It’s part community service, part environmental initiative: A two-month-old children’s clothing swap effort at the Eleanor Whitmore Early Childhood Center will be available to the public starting tomorrow.
Anyone in need of clothes for their kids, sizes 2T to 7, can stop by the center on Friday afternoons or by appointment to choose from the overflowing racks and tables of shirts, sweaters, pants, jackets, hats, and mittens, or to donate gently used clothes of their own.
“The clothing is adorable, it’s in great condition, and it’s looking for homes,” said Joan Overlock, director of development at the child care and preschool center, which has been a hub of support for working families here for more than five decades. “It’s clean, and a lot of things we get still have tags on them.”
The benefit for working families is an obvious one: Kids outgrow clothes and shoes sometimes faster than their parents can provide new ones, depending on a family’s financial situation, so constantly buying new ones can be a burden.
But the environmental benefit may be less obvious. In January, The New York Times reported that children’s clothing and shoes were part of a growing “fast fashion” crisis — referring to the trend of clothing winding up in landfills. The Times cited Environmental Protection Agency data that showed the people in the United States discarded nearly 13 million tons of clothing and shoes in 2018, of which only about 13 percent was recycled.
“Kids’ wear raises quite a unique, yet alarming, design challenge because that status quo of the linear take-make-waste model is amplified. As kids grow out of their clothes, parents ultimately, in many cases, dispose of them,” Sandra Capponi, founder of a website called Good on You, which rates apparel companies based on their environmental impact, told The Times. “So the kids’ clothes life cycle is much shorter compared to adult garments.”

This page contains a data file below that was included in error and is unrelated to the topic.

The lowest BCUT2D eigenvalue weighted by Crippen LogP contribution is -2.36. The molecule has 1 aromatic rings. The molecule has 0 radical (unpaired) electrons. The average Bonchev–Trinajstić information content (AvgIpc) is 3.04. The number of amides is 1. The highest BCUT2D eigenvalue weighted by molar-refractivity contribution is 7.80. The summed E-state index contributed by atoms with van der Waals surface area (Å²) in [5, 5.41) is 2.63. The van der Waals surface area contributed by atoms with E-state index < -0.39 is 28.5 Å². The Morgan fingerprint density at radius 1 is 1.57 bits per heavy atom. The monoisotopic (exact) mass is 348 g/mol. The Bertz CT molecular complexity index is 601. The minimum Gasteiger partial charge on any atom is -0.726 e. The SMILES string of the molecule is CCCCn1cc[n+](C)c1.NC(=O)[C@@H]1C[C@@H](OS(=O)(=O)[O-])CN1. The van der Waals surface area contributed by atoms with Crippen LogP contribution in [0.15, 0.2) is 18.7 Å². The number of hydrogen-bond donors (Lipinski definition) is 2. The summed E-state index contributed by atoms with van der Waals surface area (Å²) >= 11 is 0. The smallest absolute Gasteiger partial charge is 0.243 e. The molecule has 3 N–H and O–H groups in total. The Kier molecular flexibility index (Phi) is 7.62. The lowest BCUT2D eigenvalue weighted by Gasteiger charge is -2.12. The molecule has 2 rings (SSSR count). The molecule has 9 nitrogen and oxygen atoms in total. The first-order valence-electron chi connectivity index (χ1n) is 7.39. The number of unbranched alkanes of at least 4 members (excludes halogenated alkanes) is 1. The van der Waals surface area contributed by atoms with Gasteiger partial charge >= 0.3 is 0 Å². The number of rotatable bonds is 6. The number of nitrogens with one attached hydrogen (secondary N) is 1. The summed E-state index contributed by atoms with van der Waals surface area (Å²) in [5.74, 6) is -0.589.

Jeanette Traslavina, whose daughter attends the Eleanor Whitmore Center, has coordinated a team of eight parent volunteers who sort through and inspect donations, organize them, and staff the “closet” on Fridays from 2 to 5 p.m.
“We make sure there’s no stains, no holes” in the clothing, and that “they’re not really worn out to the fact that they’ll have a second life with another child,” she said. “Whatever we’re going to put out is something we would feel comfortable putting on our own children.”
When Ms. Overlock sent an email last fall seeking parent volunteers for the initiative, “it really struck a nerve for me because it was something I had wanted to do, too,” said Ms. Traslavina, who grew up in East Hampton and works for a Sag Harbor nonprofit. “I’ve always purchased secondhand for my daughter. It feels like a more environmentally friendly way to reuse clothes that are often new or in like-new condition because kids grow so fast and clothing can be so expensive.”
And finding used children’s clothing at a thrift store means leaving town to do so: A few years ago the popular Bargain Box thrift store run by the Ladies Village Improvement Society stopped selling kids clothes.
In addition to toddlers’ and kids’ clothes, the Eleanor Whitmore Center also has maternity clothes on offer, plus books and toys that children can browse through while their parents are picking out clothes. There’s also a limited quantity of equipment such as infant bedding, strollers, and high chairs.
Those who shop are not obligated to make a donation in return.
As the program gains momentum, Ms. Traslavina said it may expand up to include sizes for older children.
“We’re hoping this has a larger, positive impact on the community,” she said.
Ms. Overlock said she recently watched a few little girls pick out sparkly dresses. “It’s very sweet,” she said, “and it’s such a service to anybody who’s got a young one.”
The center cares for 100 children between the ages of 18 months and 5 years old.
“You’re out on winter break, you come back a week later, and the kids are taller,” Ms. Overlock said. “You see their weekly growth in mind and body.”